I passed a ‘motorised bicycle’ today. No, really! It was a normal pushbike that had been fitted with an electric engine.

So I’m just wondering.

Would it have road tax and insurance? Or could it be ridden on the pavement/cycle-path?

You know the sitcom? It’s nearly finished. I’m at the stage where the palms of my hands are itching and I want to get the thing in front of the TV companies.

I need to be doing the playlist for this weekend’s podcast! I can’t hang around here all evening nattering with you – gorgeous though you are!

Saturday’s One Day Event

By the time Tom and I got to do our stuff the photographer had all but given up and gone home.

Well, we were the last to go in all phases.

But here’s a thumbnail of us on the cross-country course, coming out of the woods, heading for home.

I have stolen the thumbnail and enhanced the image slightly and scaled the size up.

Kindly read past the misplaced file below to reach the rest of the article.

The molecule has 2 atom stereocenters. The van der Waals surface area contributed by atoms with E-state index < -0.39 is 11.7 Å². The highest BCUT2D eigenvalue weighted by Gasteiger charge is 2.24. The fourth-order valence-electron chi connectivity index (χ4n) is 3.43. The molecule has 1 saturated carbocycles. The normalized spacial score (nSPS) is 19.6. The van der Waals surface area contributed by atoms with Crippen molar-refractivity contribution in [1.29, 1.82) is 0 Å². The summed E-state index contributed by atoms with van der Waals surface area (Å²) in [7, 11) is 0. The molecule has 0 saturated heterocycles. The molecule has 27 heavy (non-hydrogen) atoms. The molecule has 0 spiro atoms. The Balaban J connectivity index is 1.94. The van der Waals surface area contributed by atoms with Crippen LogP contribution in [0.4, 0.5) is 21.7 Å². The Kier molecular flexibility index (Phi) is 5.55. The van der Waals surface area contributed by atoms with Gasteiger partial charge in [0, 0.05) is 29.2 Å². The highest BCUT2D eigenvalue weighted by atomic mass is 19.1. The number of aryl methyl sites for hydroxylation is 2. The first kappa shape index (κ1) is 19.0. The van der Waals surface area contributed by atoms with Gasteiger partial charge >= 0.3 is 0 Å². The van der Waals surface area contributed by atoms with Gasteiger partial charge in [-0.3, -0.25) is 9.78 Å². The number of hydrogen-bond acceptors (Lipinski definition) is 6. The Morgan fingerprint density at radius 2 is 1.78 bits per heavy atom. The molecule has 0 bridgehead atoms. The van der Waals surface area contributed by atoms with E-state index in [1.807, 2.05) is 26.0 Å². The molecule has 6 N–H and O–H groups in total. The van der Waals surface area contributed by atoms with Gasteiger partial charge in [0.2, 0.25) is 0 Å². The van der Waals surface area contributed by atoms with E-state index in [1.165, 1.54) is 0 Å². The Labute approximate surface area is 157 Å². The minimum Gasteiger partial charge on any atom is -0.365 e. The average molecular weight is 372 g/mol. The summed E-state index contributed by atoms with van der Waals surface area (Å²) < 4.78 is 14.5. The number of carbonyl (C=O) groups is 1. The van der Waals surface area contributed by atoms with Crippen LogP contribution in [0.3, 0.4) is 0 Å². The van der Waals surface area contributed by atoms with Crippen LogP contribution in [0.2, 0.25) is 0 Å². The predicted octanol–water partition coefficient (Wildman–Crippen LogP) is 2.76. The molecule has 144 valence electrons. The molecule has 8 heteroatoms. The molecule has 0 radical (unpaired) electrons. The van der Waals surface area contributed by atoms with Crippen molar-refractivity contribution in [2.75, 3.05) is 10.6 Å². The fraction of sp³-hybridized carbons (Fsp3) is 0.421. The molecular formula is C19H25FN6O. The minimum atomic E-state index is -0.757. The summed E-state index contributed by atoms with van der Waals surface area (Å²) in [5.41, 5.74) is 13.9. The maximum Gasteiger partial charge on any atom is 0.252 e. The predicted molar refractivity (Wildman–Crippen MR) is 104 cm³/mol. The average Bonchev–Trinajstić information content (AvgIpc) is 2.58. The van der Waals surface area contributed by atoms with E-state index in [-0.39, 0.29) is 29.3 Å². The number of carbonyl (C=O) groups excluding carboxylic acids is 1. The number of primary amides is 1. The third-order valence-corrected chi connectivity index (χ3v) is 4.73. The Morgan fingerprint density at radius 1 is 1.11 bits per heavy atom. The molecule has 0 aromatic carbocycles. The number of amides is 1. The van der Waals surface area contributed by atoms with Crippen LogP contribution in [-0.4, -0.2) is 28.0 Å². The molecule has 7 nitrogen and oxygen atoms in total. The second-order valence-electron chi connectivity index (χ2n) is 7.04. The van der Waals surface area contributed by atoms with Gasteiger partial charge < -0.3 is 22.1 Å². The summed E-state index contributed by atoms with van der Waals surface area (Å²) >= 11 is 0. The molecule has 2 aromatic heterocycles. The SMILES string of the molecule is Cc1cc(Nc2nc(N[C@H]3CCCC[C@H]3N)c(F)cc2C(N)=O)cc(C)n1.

And if anyone wants to know why I’ve stolen the thumbnail and not bought the full-sized image, if they hadn’t cut my head off, I would have!

Leading from the rear

We were working in for the dressage phase of the Ascott-under-Wychwood Horse Trials when I heard Tom’s near-hind shoe flapping.

Fortunately the farrier on call wasn’t difficult to find, and within 20 minutes the problem shoe had been removed, the hoof tidied up, the shoe refitted and we were back on track.

Unfortunately the time that the emergency farriery had taken had used up most of the time we had for our working-in.

So we went in to our dressage test less than fully prepared.

And, as a result, our dressage marks were nowhere near as good as they had been at Allenshill last weekend.

We were, in fact, trailing in last place by a handsome margin, after the dressage phase.

A couple of hours later the show-jumping phase was a big improvement on recent exploits: Tom had three fences down and put in a very naughty run-out.

That gave us a very expensive 23 penalties (20 jumping and 3 time) to add to our very expensive dressage score.

The cross-country phase started very well.